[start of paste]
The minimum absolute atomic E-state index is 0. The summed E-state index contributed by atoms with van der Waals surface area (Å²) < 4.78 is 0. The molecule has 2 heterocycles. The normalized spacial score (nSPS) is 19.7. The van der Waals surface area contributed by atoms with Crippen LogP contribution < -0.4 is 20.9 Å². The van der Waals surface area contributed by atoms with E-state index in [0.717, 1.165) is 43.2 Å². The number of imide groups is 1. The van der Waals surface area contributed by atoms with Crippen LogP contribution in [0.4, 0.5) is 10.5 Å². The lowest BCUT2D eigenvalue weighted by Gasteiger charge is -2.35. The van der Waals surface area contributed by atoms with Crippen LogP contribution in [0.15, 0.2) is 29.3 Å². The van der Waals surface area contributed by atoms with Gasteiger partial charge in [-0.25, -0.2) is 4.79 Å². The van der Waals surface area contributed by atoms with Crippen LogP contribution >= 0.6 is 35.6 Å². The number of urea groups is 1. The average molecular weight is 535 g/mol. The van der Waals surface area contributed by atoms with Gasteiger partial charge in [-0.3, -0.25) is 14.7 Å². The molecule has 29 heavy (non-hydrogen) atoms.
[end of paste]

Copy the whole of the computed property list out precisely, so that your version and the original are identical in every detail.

The minimum absolute atomic E-state index is 0. The summed E-state index contributed by atoms with van der Waals surface area (Å²) < 4.78 is 0. The molecule has 2 heterocycles. The normalized spacial score (nSPS) is 19.7. The van der Waals surface area contributed by atoms with Crippen LogP contribution < -0.4 is 20.9 Å². The van der Waals surface area contributed by atoms with E-state index in [0.717, 1.165) is 43.2 Å². The number of imide groups is 1. The van der Waals surface area contributed by atoms with Crippen LogP contribution in [0.4, 0.5) is 10.5 Å². The lowest BCUT2D eigenvalue weighted by Gasteiger charge is -2.35. The van der Waals surface area contributed by atoms with Crippen LogP contribution in [0.15, 0.2) is 29.3 Å². The van der Waals surface area contributed by atoms with Gasteiger partial charge in [-0.25, -0.2) is 4.79 Å². The van der Waals surface area contributed by atoms with Crippen LogP contribution >= 0.6 is 35.6 Å². The number of urea groups is 1. The average molecular weight is 535 g/mol. The van der Waals surface area contributed by atoms with Gasteiger partial charge in [-0.3, -0.25) is 14.7 Å². The molecule has 29 heavy (non-hydrogen) atoms.